- Gentlemen, start your drones: Judge’s ruling opens door for commercial use
- Soldier who hid, bragged about not saluting flag to be punished — in secret
- ‘Maverick’ of the seas: ‘Top Gun’ school for U.S. ship officers to launch
- Putin declares Sochi Paralympics open amid Ukrainian protest
- ‘In Jesus name, we pray’ sparks ire at Ohio council meeting
- Navy’s first laser weapon ready for prime time; drone killer to deploy this summer
- Billionaire backer: Rick Santorum ‘needs to be heard’ in 2016
- Obamacare fallout: 49 percent pessimistic; 45 percent ‘scared’
- DHS accused of holding U.S. citizen at airport, using emails to pry into her sex life
- Seattle socialist: Minimum-wage discussion skewed by ‘right-wing’ GAO analysis
Bernanke: Fed’s efforts have helped the economy
WASHINGTON (AP) — Federal Reserve Chairman Ben S. Bernanke told lawmakers Wednesday that the Fed's efforts to bolster growth have helped lift the U.S. economy out of the Great Recession. But he acknowledged that growth remains weak and the Fed can only do so much.
"I don't think it is the case that there has been no progress. The recovery has been slower than we like, but clearly we have made progress," Mr. Bernanke told the House Financial Services Committee.
Mr. Bernanke was on the Hill to deliver his twice-a-year report to Congress on the state of the economy. But he spent part of the hearing defending the Fed's previous two rounds of large-scale bond purchases against Republican criticism.
The economy has weakened since the start of the year, and Mr. Bernanke said the Fed is prepared to take further action if unemployment stays high. He didn't specify what steps the Fed might take or whether any action was imminent.
His comments were similar to those he made Tuesday to the Senate Banking Committee.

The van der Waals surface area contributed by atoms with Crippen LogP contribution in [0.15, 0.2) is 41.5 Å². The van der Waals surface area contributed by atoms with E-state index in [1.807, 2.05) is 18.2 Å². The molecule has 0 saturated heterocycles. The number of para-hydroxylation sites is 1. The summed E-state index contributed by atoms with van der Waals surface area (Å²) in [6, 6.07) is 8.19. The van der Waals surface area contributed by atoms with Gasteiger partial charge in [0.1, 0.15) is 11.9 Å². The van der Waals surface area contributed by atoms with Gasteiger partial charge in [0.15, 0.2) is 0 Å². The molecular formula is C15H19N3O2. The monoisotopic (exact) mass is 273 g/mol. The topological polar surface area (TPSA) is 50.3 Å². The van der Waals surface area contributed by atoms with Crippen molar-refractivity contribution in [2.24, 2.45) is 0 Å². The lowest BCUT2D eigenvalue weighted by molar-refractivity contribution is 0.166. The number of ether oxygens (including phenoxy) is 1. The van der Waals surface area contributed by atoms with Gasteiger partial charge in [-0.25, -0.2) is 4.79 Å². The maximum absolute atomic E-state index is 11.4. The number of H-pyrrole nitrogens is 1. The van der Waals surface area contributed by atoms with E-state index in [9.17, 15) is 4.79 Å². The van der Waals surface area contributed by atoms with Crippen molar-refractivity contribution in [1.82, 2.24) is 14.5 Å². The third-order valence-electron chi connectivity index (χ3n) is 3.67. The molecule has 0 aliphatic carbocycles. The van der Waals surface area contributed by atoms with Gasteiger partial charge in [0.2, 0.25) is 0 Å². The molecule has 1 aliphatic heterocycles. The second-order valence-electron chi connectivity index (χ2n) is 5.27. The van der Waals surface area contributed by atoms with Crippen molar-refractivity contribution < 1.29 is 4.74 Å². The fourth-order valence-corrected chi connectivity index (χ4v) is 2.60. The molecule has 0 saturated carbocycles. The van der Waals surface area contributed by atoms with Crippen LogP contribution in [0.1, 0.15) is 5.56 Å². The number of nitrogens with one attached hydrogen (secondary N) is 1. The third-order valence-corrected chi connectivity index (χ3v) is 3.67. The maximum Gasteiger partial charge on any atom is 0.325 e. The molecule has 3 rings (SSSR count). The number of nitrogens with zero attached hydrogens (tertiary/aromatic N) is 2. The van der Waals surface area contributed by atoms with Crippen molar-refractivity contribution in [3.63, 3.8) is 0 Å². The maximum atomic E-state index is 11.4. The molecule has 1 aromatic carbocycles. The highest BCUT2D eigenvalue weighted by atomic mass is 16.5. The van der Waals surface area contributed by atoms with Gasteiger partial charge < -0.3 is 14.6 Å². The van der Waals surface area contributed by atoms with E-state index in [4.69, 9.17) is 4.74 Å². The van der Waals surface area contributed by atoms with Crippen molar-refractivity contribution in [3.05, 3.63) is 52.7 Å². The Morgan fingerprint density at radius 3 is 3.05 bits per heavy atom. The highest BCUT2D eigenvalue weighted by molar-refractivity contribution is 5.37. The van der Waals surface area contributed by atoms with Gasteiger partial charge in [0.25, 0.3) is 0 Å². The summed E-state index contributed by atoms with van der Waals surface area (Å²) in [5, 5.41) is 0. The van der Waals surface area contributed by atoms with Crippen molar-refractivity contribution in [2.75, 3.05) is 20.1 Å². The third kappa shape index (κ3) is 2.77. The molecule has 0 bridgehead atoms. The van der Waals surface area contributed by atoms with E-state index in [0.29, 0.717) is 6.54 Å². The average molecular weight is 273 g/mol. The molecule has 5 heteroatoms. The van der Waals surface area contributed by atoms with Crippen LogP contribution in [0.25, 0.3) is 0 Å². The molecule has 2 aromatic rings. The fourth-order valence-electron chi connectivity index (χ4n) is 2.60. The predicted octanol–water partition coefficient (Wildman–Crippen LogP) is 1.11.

Many economists interpreted the remarks to mean the Fed likely will launch a third round of bond purchases, perhaps in the fall. That's because few expect the unemployment rate, which was 8.2 percent last month, to fall much further by then.
The bond purchases seek to lower long-term interest rates and encourage more borrowing and spending.
Mr. Bernanke noted that the economy, after growing at a 2.5 percent annual rate in the second half of 2011, slowed to roughly 2 percent from January through March. It likely weakened further in the April-June period.
Manufacturing has slowed. Consumers are spending less. And job growth has slumped to an average of 75,000 a month in the April-June quarter from 226,000 a month from January through March.
But Republicans on the panel questioned the Fed's use of large-scale asset purchases to lower long-term interest rates. They say the bond purchases have increased the risk of inflation without providing much help to the slumping economy.
"We have anemic growth, probably half of what it should be by historic standards," said Rep. Jeb Hensarling, Texas Republican. Mr. Hensarling questioned what another round of bond purchases would do.
Mr. Bernanke said the first effort in the middle of 2009 helped lift the economy out of the recession, which ended in June 2009.
The second, launched in November 2010, kept the economy from suffering a bout of deflation, he said. Deflation is a prolonged period of falling prices, which the United States hasn't seen since the Great Depression.
"I think the previous efforts did have productive effects," he said.
TWT Video Picks
Taxpayers must pay the freight for over-budget train projects
- CPAC 2014: Rand Paul urges conservatives to fight for liberty
- Putin has transformed Russian army into a lean, mean fighting machine
- Kim Jong-un calls for execution of 33 Christians
- U.S. pilot scares off Iranians with 'Top Gun'-worthy stunt: 'You really ought to go home'
- Soldier who hid to avoid saluting the flag to be punished in secret; Army won't release details
- EDITORIAL: Connecticut revolts against gun controls that could criminalize 300,000
- Bill Clinton poses for photo with Bunny Ranch prostitutes
- High schooler suing parents for money shot down by judge
- MILLER: Donald Trump says hes a Tea Party member
- Couple from Ethiopia begin new life in Dubuque
Pope Francis meets his 'mini-me'
Celebrity deaths in 2014
Winter storm hits states — again